Video | Business Headlines | Internet | Science | Scientific Ethics | Technology | Search

 

Slip, Slop, Slap May Not Be Working

The sunscreen that you slip, slop, and slap on yourself before heading out into the sun might not be as effective as you think.

"The thickness of the coating of your sunscreen is important," said Ian Miller, of Carina Chemical Laboratories Ltd, in the Hutt Valley.

"If you put on only a thin coating, you get only partial protection. Think of it as putting white paint on a black surface. The thinner the coat, the more of the black you see. The equivalent of seeing the black with sunscreen is getting UV light onto the skin.

“The way most sunscreens are formulated, sweating washes the screen off the skin. It irrigates it, causing channels and holes," said Dr Miller.

Dr Miller's research aims to identify and remove these defects in sunscreens, and his work is urgently required because of New Zealand's rate of melanoma – one of the highest in the world.

“Good sunscreens should protect against both UVB and UVA light,” said Dr Miller.

“Bleaching removes the screening power, rendering the sunscreen useless. The best UVB sunscreens are more resistant to bleaching in the oil phase, and the best UVA screens resist bleaching in the water phase.”

One problem has been to find a medium to maximise the stability of both screens.

Another problem has been to come up with an agent to help release the sweat so that it can evaporate.

Dr Miller has been developing an agent to solve these problems.

The research is an investment of the Foundation for Research Science and Technology and has been helped by Industrial Research Ltd scientist Dr Gerald Smith.



“We are negotiating with a New Zealand manufacturer for possible licensing and production of a new sunscreen formula. The best markets are Australia because of its extra sunshine, and the United States because of its sheer scope and its health consciousness,” said Dr Miller.

For further infomation:

Dr Ian Miller, Carina Chemical Laboratories Ltd. Tel 04 567 9534
ian.miller@xtra.co.nz]

Madeleine Setchell, Foundation for Research, Science and Technology Tel 04 9177 806, Mobile 025 40 60 40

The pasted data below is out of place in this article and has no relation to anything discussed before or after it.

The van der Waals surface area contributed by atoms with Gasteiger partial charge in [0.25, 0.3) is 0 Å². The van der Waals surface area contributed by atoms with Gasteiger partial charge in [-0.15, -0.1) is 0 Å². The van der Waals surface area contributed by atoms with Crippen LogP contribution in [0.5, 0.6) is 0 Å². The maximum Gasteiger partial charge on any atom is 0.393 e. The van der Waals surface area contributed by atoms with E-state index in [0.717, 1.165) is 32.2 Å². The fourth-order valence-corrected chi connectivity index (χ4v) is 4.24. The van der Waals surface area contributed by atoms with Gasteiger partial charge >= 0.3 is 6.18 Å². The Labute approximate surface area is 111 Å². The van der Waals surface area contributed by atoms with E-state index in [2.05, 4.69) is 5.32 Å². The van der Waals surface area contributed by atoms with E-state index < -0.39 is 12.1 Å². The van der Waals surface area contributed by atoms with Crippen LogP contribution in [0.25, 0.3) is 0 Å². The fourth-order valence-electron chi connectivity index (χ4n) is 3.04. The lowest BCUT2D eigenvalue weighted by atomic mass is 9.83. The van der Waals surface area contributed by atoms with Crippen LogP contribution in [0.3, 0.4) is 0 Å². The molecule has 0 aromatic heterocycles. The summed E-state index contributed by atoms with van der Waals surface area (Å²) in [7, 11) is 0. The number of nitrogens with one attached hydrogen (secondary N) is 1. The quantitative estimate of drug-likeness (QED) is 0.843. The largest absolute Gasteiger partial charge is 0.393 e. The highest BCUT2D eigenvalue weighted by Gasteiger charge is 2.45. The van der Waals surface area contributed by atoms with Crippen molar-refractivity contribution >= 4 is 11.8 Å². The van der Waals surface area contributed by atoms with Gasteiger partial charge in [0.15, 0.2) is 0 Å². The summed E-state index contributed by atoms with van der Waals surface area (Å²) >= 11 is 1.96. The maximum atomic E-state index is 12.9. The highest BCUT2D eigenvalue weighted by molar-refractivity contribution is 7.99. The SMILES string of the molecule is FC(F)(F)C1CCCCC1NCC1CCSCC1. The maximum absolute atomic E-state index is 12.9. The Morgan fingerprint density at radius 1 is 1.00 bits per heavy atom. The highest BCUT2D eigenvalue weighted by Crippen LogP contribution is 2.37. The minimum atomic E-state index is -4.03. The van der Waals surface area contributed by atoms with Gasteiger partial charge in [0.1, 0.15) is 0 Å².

madelein@frst.govt.nz, www.frst.govt.nz


© Scoop Media

 
 
 
Business Headlines | Sci-Tech Headlines

 

Fish & Game Support: Canterbury Officer Of Health Warns On Nitrates In Water

"Nitrate testing of 114 drinking water samples from across the Canterbury plains showed that more than half of them were above the level considered safe in the world's largest ever study on the impacts of nitrates in drinking water." More>>

ALSO:

Partnerships Investment Round: Government Invests In Cancer Research, Pines, Ryegrass

The Government will invest $14.4 million into transformative new scientific research programmes including cutting-edge cancer treatment and vertical farming, Research, Science and Innovation Minister Megan Woods announced today. More>>

ALSO:

Stats: Net Migration Remains High

“Since late 2014, annual net migration has ranged between 48,000 and 64,000,” population indicators manager Tehseen Islam said. “The only previous time net migration was at these levels was for a short period in the early 2000s.” More>>

ALSO:

Retail: Costco To Open First NZ Store At Westgate In Auckland

American multi-national discount store operator Costco Wholesale is planning to open its first New Zealand store at the Westgate shopping centre in Auckland’s north-west. More>>

ALSO:

RNZ Report: Fungal Disease Claims Life Of Seventh Kākāpō

A seventh kākāpō being treated for the respiratory disease aspergillosis has died. Nora 1-A was just over 100 days old and was the sickest of the kākāpō being treated at the New Zealand Centre Conservation Medicine at Auckland Zoo. More>>